Hermann Goedsche

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Sir John Retcliffe
John Retcliffe
John Retcliffe
BornHermann Ottomar Friedrich Goedsche
(1815-02-12)12 February 1815
Trachenberg, Silesia
Died8 November 1878(1878-11-08) (aged 63)
Cieplice Śląskie-Zdrój, Poland

Hermann Ottomar Friedrich Goedsche (12 February 1815 – 8 November 1878), also known as his pseudonym Sir John Retcliffe, was a German writer who was remembered primarily for his antisemitism.

Life and work[edit]

Goedsche was born in Trachenberg, Silesia, then in the Kingdom of Prussia, today part of Poland. In 1848 he worked for the Neue Preußische (Kreuz-)Zeitung newspaper, together with prominent Germans like Theodor Fontane, Otto von Bismarck and George Hesekiel. In 1853, he travelled as a journalist to Turkey.

Goedsche worked in the genre of historical romance novel, as typified by Sir Walter Scott, Charles Sealsfield and Theodor Mügge, but he was also influenced by authors like Eugène Sue, Alexandre Dumas, père and George Hesekiel. Some of his works are critical of British colonialism. He was openly antisemitic and, although adopting an English pseudonym, he was a Prussian chauvinist who held a profound aversion against Britain and everything British. His political views on "perfidious Albion" are clearly expressed in his novels.

Goedsche worked as a postal employee, but in reality he was an agent provocateur for the Prussian secret police. He forged letters which were used as evidence to frame democratic leaders. In 1849, he was caught after forging evidence in the prosecution of political reformer Benedict Waldeck and had to leave the postal service.[1]

He died at Bad Warmbrunn, today Cieplice Śląskie-Zdrój in Jelenia Góra, in 1878.

Role in fabricating Jewish conspiracy theory[edit]

In his 1868 book Biarritz, Goedsche plagiarized a book by the French satirist Maurice Joly, The Dialogue in Hell Between Machiavelli and Montesquieu, and made an addition: the chapter "At the Jewish Cemetery in Prague" described a secret rabbinical cabal, Council of Representatives of The Twelve Tribes of Israel, which meets in the cemetery at midnight for one of their centennial meetings. They report on the progress of their long-term conspiracy to establish world domination. Among the methods to achieve this goal are the acquisition of landed property, the transformation of craftsmen into industrial workers, the infiltration into high public offices, the control of the press, and so on. The chairman Levit expresses at the end of the meeting the desire to be the kings of the world in 100 years. This fictional "Rabbi's Speech" was frequently quoted later as an authentic episode and invoked as a proof of the authenticity of the forgery The Protocols of the Elders of Zion for which, in fact, it is considered to have been a source.[2] In Nazi Germany the chapter was re-printed independently in many editions.[3]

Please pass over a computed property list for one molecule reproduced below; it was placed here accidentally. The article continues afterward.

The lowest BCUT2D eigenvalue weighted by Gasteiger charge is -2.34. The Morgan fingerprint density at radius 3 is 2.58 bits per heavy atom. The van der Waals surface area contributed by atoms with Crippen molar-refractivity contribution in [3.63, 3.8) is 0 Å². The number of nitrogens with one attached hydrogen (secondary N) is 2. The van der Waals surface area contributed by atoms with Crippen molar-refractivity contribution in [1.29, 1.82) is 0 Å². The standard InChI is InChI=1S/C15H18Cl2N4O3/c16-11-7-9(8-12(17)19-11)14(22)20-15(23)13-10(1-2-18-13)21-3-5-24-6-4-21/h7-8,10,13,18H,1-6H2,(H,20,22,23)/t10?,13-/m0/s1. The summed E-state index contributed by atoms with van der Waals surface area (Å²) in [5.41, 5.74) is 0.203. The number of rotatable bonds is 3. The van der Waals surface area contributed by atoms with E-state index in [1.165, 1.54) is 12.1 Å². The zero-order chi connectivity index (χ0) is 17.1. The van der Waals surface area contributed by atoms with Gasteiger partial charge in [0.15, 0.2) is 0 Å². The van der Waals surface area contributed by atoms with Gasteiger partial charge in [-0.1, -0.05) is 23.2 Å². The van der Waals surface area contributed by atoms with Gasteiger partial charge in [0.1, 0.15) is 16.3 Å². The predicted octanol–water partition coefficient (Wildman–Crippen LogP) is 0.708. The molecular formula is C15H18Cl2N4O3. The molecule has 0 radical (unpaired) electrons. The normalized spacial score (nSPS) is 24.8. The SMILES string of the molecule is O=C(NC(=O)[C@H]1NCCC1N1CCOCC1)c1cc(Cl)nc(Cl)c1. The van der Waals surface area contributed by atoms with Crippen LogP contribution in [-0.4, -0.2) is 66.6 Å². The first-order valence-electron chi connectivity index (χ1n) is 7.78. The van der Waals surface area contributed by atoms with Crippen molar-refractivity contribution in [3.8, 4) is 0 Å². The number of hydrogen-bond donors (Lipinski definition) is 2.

To portray the meeting, Goedsche borrowed heavily from the scene in the novel Joseph Balsamo by Alexandre Dumas, père in which Alessandro Cagliostro and company plot the affair of the diamond necklace, and likewise borrowed Joly's Dialogues as the outcome of the meeting.


  • Der letzte Wäringer. Historisch politische Novelle aus den letzten Tagen Constantinopels (1835, as Theodor Armin)
  • Vaterländische Romaneske aus den Zeiten Kaiser Friedrich Barbarossas (3 volumes, 1836, with Burg Frankenstein)
  • Die Sage vom Ottilien-Stein (1836)
  • Die steinernen Tänzer. Romantische Sage aus Schlesiens Vorzeit (2 volumes, 1837)
  • Nächte. Romantische Skizzen aus dem Leben und der Zeit (2 volumes, 1838–1839)
  • Schlesischer Sagen-, Historien- und Legendenschatz (1839–1840)
  • Mysterien der Berliner Demokratie (1848, as Willibald Piersig)
  • Enthüllungen (1849, anonymously)
  • Die Russen nach Constantinopel! Ein Beitrag zur orientalischen Frage (1854)
  • Sebastobol. Historisch-politischer Roman aus der Gegenwart (4 volumes, 1855–1857)
  • Nena Sahib, oder: Die Empörung in Indien. Historisch-politischer Roman 1858-1859
  • Villafranca, oder: Die Kabinette und die Revolutionen. Historisch-politischer Roman aus der Gegenwart (3 volumes, 1860–1862)
  • Biarritz. Historisch-politischer Roman (3 volumes, 1868)
  • Um die Weltherrschaft (sequel to Biarritz, 5 volumes, 1877–1879)

See also[edit]


  1. ^ Keren, Daniel, Commentary on The Protocols of the Elders of Zion, 10 February 1993. Archived 29 July 2014 at the Wayback Machine Republished as accompanying introduction to The Protocols of the Learned Elders of Zion translated by Victor E Marsden. [The relevant part is on page 4 of the pdf file.]
  2. ^ Segel, Binjamin W (1996) [1926], Levy, Richard S (ed.), A Lie and a Libel: The History of the Protocols of the Elders of Zion, University of Nebraska Press, p. 97, ISBN 978-0-8032-9245-1.
  3. ^ "The Jew in the modern world: a documentary history", by Paul R. Mendes-Flohr, Jehuda Reinharz, 1995, ISBN 019507453X, a footnote at p. 363


  • Cohn, Norman (1967). Warrant for Genocide: The Myth of the Jewish World Conspiracy and the Protocols of the Elders of Zion. London. Excerpts dealing a. o. with Retcliffe
  • Klotz, Volker (1979). Abenteuer-Romane. Sue, Dumas, Ferry, Retcliffe, May, Verne. Munich: Hanser. ISBN 3-446-12690-2.
  • Märtin, Ralf-Peter (1983). "Wunschpotentiale. Geschichte und Gesellschaft in Abenteuerromanen von Retcliffe, Armand, May. Königstein/Taunus: Hain 1983". Literatur in der Geschichte, Geschichte in der Literatur: 10. ISBN 3-445-02302-6.
  • Neuhaus, Volker (1980). Der zeitgeschichtliche Sensationsroman in Deutschland 1855-1878. "Sir John Retcliffe" und seine Schule. Berlin: Schmidt. ISBN 3-503-01628-7.

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